In Their Own Words: Mentoring Benefits Both Program and Contractor

In Their Own Words: Mentoring Benefits both Program and Contractor

Source: In Their Own Words: Mentoring Benefits both Program and Contractor, U.S. Department of Energy, 2012.

To help contractors overcome these barriers and enter the home performance market, many programs have provided program orientations covering expectations and procedures, offered mentoring and networking opportunities, and worked with contractors to improve work processes. Some programs have offered equipment loan programs, subsidized training, and other services to lower the upfront costs of entering the home performance market. Taking steps to help contractors enter the home performance market can help you establish a trained workforce of high-quality contractors to support home performance work.

  • Rutland County, Vermont recruited and trained qualified technicians and “loaned” them to smaller contractors, to help them scale up to meet demand while mitigating business risk. The program set up a temporary labor pool that contractors could access when they needed greater capacity to meet demand. The labor pool helped new technicians enter the home performance industry, and helped smaller contractors weather seasonal fluctuation in market demand. Ten employees had worked in the labor pool as of 2012, with about three to five workers in the pool at any given time.
  • Fayette County, Pennsylvania helped contractors enter the market by providing grants and financing to minimize startup costs, and by giving contractors the opportunity to provide Building Performance Institute (BPI) certification to their technicians. The program partnered with a local private industry council to train technicians to become BPI certified at no cost to students. The partnership program helped new home performance professionals start new businesses, for example, by providing grants and low-interest loans to purchase computer software and professional equipment. Ninety-four individuals completed the training through the partnership program. Training and certification in the home performance industry provided Fayette County residents with an opportunity for stable and well-paying careers.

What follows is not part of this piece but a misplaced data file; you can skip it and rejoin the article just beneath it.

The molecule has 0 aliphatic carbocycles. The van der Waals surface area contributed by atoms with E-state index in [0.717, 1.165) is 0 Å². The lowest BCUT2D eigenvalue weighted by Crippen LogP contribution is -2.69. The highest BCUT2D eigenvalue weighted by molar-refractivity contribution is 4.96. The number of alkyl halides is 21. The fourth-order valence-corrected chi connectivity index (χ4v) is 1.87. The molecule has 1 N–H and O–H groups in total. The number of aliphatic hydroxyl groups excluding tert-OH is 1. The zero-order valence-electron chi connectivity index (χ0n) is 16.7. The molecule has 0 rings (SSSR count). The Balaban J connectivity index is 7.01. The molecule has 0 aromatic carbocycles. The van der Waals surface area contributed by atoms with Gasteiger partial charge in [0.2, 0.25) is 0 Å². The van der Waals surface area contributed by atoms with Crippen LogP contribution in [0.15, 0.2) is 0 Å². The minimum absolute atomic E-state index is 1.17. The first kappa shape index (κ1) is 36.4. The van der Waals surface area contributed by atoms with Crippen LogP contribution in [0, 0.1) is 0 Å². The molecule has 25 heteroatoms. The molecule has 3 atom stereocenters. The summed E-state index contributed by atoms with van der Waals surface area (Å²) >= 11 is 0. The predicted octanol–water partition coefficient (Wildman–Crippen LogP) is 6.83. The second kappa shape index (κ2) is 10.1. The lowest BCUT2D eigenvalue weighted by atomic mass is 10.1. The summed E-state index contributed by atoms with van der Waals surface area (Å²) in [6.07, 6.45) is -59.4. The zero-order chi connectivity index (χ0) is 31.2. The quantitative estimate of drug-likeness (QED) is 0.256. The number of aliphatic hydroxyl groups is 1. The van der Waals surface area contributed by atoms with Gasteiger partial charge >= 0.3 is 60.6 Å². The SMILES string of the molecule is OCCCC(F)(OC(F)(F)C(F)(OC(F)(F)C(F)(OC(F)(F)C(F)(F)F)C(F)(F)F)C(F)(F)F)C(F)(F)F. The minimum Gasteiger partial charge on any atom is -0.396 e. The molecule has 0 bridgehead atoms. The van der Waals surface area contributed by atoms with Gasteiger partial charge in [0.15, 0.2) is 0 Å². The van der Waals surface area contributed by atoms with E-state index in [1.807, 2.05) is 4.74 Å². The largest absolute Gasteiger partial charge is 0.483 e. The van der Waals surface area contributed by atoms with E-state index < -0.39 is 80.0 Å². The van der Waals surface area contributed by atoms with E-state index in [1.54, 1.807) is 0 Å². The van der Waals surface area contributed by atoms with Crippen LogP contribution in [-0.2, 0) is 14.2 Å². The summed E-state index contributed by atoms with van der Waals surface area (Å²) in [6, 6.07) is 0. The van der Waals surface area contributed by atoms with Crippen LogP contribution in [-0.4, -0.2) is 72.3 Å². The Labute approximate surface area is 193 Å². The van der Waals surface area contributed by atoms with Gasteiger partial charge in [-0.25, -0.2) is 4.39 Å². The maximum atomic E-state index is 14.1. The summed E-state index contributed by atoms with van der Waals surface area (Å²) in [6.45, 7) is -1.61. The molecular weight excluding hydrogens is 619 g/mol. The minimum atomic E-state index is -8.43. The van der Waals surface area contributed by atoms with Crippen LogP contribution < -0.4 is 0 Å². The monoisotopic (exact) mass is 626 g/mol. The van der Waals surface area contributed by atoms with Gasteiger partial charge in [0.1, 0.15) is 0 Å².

• New Hampshire’s Beacon Communities Project sought to reinvigorate the local economy of Berlin, New Hampshire, following the 2006 closure of a pulp mill. The program began working with local community colleges to provide BPI-certified training to develop more qualified home performance professionals. The program supplemented the training with mentoring opportunities for students who completed classroom trainings but needed more experience in the field before being hired by a contractor or starting their own company. In the nearly three years since the program’s launch in September 2013, 42 students were trained through these classes and mentorships. These trained students helped the program offer quality home performance upgrades to homeowners, and the mentorship helped students become qualified home performance professionals.